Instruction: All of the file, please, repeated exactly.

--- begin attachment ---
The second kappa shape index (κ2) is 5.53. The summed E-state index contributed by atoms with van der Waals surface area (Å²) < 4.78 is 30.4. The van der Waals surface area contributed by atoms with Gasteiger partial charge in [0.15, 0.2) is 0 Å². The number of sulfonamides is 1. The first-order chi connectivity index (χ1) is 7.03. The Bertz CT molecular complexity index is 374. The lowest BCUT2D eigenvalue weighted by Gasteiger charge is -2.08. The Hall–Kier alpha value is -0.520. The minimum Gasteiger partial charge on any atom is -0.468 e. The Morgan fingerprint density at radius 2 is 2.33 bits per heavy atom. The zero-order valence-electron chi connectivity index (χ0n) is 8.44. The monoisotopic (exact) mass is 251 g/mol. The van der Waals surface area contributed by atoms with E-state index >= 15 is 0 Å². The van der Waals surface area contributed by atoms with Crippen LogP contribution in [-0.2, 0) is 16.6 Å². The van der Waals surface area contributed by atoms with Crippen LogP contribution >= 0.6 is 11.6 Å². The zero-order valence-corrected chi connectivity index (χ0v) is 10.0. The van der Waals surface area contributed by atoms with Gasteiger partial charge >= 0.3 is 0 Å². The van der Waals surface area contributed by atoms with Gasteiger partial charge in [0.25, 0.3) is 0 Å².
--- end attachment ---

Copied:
The second kappa shape index (κ2) is 5.53. The summed E-state index contributed by atoms with van der Waals surface area (Å²) < 4.78 is 30.4. The van der Waals surface area contributed by atoms with Gasteiger partial charge in [0.15, 0.2) is 0 Å². The number of sulfonamides is 1. The first-order chi connectivity index (χ1) is 7.03. The Bertz CT molecular complexity index is 374. The lowest BCUT2D eigenvalue weighted by Gasteiger charge is -2.08. The Hall–Kier alpha value is -0.520. The minimum Gasteiger partial charge on any atom is -0.468 e. The Morgan fingerprint density at radius 2 is 2.33 bits per heavy atom. The zero-order valence-electron chi connectivity index (χ0n) is 8.44. The monoisotopic (exact) mass is 251 g/mol. The van der Waals surface area contributed by atoms with E-state index >= 15 is 0 Å². The van der Waals surface area contributed by atoms with Crippen LogP contribution in [-0.2, 0) is 16.6 Å². The van der Waals surface area contributed by atoms with Crippen LogP contribution >= 0.6 is 11.6 Å². The zero-order valence-corrected chi connectivity index (χ0v) is 10.0. The van der Waals surface area contributed by atoms with Gasteiger partial charge >= 0.3 is 0 Å². The van der Waals surface area contributed by atoms with Gasteiger partial charge in [0.25, 0.3) is 0 Å².